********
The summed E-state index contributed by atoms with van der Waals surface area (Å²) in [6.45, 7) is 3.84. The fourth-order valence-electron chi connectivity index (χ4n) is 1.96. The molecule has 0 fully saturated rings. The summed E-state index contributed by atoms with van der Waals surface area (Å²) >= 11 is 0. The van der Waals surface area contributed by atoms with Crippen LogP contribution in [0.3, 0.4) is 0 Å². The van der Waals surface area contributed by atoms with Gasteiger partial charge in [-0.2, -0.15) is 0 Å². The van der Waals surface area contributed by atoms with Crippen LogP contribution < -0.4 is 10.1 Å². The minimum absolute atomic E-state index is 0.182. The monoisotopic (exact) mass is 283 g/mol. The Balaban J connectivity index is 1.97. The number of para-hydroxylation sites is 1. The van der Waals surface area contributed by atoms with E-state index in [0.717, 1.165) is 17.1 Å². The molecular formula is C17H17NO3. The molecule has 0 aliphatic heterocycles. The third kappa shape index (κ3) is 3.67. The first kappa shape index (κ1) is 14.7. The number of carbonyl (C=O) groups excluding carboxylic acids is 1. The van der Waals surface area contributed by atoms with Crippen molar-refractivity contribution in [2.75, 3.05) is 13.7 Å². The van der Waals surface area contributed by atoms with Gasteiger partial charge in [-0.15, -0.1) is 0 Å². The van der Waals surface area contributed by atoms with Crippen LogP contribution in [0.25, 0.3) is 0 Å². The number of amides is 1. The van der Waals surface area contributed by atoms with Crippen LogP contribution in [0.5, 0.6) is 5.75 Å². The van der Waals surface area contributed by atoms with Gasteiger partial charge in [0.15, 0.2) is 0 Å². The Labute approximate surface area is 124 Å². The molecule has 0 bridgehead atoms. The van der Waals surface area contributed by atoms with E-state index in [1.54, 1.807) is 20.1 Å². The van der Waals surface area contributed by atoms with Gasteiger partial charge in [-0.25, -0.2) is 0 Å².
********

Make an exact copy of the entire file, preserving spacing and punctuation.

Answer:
The summed E-state index contributed by atoms with van der Waals surface area (Å²) in [6.45, 7) is 3.84. The fourth-order valence-electron chi connectivity index (χ4n) is 1.96. The molecule has 0 fully saturated rings. The summed E-state index contributed by atoms with van der Waals surface area (Å²) >= 11 is 0. The van der Waals surface area contributed by atoms with Crippen LogP contribution in [0.3, 0.4) is 0 Å². The van der Waals surface area contributed by atoms with Gasteiger partial charge in [-0.2, -0.15) is 0 Å². The van der Waals surface area contributed by atoms with Crippen LogP contribution < -0.4 is 10.1 Å². The minimum absolute atomic E-state index is 0.182. The monoisotopic (exact) mass is 283 g/mol. The Balaban J connectivity index is 1.97. The number of para-hydroxylation sites is 1. The van der Waals surface area contributed by atoms with E-state index in [0.717, 1.165) is 17.1 Å². The molecular formula is C17H17NO3. The molecule has 0 aliphatic heterocycles. The third kappa shape index (κ3) is 3.67. The first kappa shape index (κ1) is 14.7. The number of carbonyl (C=O) groups excluding carboxylic acids is 1. The van der Waals surface area contributed by atoms with Crippen molar-refractivity contribution in [2.75, 3.05) is 13.7 Å². The van der Waals surface area contributed by atoms with Gasteiger partial charge in [-0.15, -0.1) is 0 Å². The van der Waals surface area contributed by atoms with Crippen LogP contribution in [0.25, 0.3) is 0 Å². The number of amides is 1. The van der Waals surface area contributed by atoms with Crippen LogP contribution in [0.5, 0.6) is 5.75 Å². The van der Waals surface area contributed by atoms with Gasteiger partial charge in [0.15, 0.2) is 0 Å². The Labute approximate surface area is 124 Å². The molecule has 0 bridgehead atoms. The van der Waals surface area contributed by atoms with E-state index in [1.54, 1.807) is 20.1 Å². The van der Waals surface area contributed by atoms with Gasteiger partial charge in [-0.25, -0.2) is 0 Å².